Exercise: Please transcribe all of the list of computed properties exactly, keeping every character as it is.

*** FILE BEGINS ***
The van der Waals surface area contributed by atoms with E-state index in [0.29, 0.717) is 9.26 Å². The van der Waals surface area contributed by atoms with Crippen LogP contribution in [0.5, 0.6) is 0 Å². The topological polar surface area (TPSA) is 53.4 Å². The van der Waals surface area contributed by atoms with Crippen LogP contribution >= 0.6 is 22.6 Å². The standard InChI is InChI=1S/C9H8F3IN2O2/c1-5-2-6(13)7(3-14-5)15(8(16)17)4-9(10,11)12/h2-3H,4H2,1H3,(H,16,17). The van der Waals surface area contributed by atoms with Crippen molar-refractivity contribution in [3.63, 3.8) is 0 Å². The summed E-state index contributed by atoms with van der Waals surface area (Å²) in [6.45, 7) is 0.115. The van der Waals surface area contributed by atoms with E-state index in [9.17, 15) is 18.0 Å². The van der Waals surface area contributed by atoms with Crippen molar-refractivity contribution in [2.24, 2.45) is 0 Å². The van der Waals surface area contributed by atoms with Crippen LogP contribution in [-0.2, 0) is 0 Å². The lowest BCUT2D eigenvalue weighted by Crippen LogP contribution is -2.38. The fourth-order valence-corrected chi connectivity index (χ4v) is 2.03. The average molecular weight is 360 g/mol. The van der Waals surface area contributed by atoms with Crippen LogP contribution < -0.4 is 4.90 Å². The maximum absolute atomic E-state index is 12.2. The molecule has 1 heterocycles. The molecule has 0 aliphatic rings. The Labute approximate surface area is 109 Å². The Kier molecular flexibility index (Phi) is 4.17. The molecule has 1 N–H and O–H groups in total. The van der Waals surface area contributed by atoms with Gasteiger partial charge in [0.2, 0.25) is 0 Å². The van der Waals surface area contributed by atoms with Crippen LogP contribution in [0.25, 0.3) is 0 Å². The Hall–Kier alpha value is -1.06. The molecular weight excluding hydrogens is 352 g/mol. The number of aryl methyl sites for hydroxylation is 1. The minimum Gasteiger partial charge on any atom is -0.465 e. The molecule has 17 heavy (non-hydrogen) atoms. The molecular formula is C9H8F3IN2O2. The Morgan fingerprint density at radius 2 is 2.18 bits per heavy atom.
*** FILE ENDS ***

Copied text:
The van der Waals surface area contributed by atoms with E-state index in [0.29, 0.717) is 9.26 Å². The van der Waals surface area contributed by atoms with Crippen LogP contribution in [0.5, 0.6) is 0 Å². The topological polar surface area (TPSA) is 53.4 Å². The van der Waals surface area contributed by atoms with Crippen LogP contribution >= 0.6 is 22.6 Å². The standard InChI is InChI=1S/C9H8F3IN2O2/c1-5-2-6(13)7(3-14-5)15(8(16)17)4-9(10,11)12/h2-3H,4H2,1H3,(H,16,17). The van der Waals surface area contributed by atoms with Crippen molar-refractivity contribution in [3.63, 3.8) is 0 Å². The summed E-state index contributed by atoms with van der Waals surface area (Å²) in [6.45, 7) is 0.115. The van der Waals surface area contributed by atoms with E-state index in [9.17, 15) is 18.0 Å². The van der Waals surface area contributed by atoms with Crippen molar-refractivity contribution in [2.24, 2.45) is 0 Å². The van der Waals surface area contributed by atoms with Crippen LogP contribution in [-0.2, 0) is 0 Å². The lowest BCUT2D eigenvalue weighted by Crippen LogP contribution is -2.38. The fourth-order valence-corrected chi connectivity index (χ4v) is 2.03. The average molecular weight is 360 g/mol. The van der Waals surface area contributed by atoms with Crippen LogP contribution < -0.4 is 4.90 Å². The maximum absolute atomic E-state index is 12.2. The molecule has 1 heterocycles. The molecule has 0 aliphatic rings. The Labute approximate surface area is 109 Å². The Kier molecular flexibility index (Phi) is 4.17. The molecule has 1 N–H and O–H groups in total. The van der Waals surface area contributed by atoms with Gasteiger partial charge in [0.2, 0.25) is 0 Å². The van der Waals surface area contributed by atoms with Crippen LogP contribution in [0.25, 0.3) is 0 Å². The Hall–Kier alpha value is -1.06. The molecular weight excluding hydrogens is 352 g/mol. The number of aryl methyl sites for hydroxylation is 1. The minimum Gasteiger partial charge on any atom is -0.465 e. The molecule has 17 heavy (non-hydrogen) atoms. The molecular formula is C9H8F3IN2O2. The Morgan fingerprint density at radius 2 is 2.18 bits per heavy atom.